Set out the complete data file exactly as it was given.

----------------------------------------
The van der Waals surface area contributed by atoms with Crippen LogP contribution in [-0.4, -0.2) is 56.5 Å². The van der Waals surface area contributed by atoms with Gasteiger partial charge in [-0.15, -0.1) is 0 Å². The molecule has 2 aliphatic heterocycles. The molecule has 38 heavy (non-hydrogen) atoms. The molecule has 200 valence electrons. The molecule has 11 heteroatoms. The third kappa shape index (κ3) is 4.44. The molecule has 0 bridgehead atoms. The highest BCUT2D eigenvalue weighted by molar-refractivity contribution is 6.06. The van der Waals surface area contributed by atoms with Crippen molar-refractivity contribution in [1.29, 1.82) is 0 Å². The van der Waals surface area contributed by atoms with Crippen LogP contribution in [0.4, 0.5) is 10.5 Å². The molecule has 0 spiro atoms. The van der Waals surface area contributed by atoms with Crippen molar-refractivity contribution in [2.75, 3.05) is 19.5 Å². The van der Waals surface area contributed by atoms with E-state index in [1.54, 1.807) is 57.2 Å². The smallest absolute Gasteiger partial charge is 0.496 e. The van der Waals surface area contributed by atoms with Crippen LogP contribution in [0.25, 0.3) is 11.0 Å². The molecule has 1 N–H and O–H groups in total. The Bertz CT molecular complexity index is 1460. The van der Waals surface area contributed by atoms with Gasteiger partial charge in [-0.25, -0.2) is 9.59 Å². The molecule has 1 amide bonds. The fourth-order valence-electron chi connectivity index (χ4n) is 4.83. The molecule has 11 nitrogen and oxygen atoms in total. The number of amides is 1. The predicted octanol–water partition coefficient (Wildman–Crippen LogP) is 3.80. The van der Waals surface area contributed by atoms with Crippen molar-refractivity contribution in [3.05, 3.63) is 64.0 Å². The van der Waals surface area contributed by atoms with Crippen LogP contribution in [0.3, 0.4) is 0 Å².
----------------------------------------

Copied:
The van der Waals surface area contributed by atoms with Crippen LogP contribution in [-0.4, -0.2) is 56.5 Å². The van der Waals surface area contributed by atoms with Gasteiger partial charge in [-0.15, -0.1) is 0 Å². The molecule has 2 aliphatic heterocycles. The molecule has 38 heavy (non-hydrogen) atoms. The molecule has 200 valence electrons. The molecule has 11 heteroatoms. The third kappa shape index (κ3) is 4.44. The molecule has 0 bridgehead atoms. The highest BCUT2D eigenvalue weighted by molar-refractivity contribution is 6.06. The van der Waals surface area contributed by atoms with Crippen molar-refractivity contribution in [1.29, 1.82) is 0 Å². The van der Waals surface area contributed by atoms with Crippen LogP contribution in [0.4, 0.5) is 10.5 Å². The molecule has 0 spiro atoms. The van der Waals surface area contributed by atoms with Crippen molar-refractivity contribution in [2.75, 3.05) is 19.5 Å². The van der Waals surface area contributed by atoms with E-state index in [1.54, 1.807) is 57.2 Å². The smallest absolute Gasteiger partial charge is 0.496 e. The van der Waals surface area contributed by atoms with Crippen LogP contribution in [0.25, 0.3) is 11.0 Å². The molecule has 1 N–H and O–H groups in total. The Bertz CT molecular complexity index is 1460. The van der Waals surface area contributed by atoms with Gasteiger partial charge in [-0.25, -0.2) is 9.59 Å². The molecule has 1 amide bonds. The fourth-order valence-electron chi connectivity index (χ4n) is 4.83. The molecule has 11 nitrogen and oxygen atoms in total. The number of amides is 1. The predicted octanol–water partition coefficient (Wildman–Crippen LogP) is 3.80. The van der Waals surface area contributed by atoms with Crippen molar-refractivity contribution in [3.05, 3.63) is 64.0 Å². The van der Waals surface area contributed by atoms with Crippen LogP contribution in [0.3, 0.4) is 0 Å².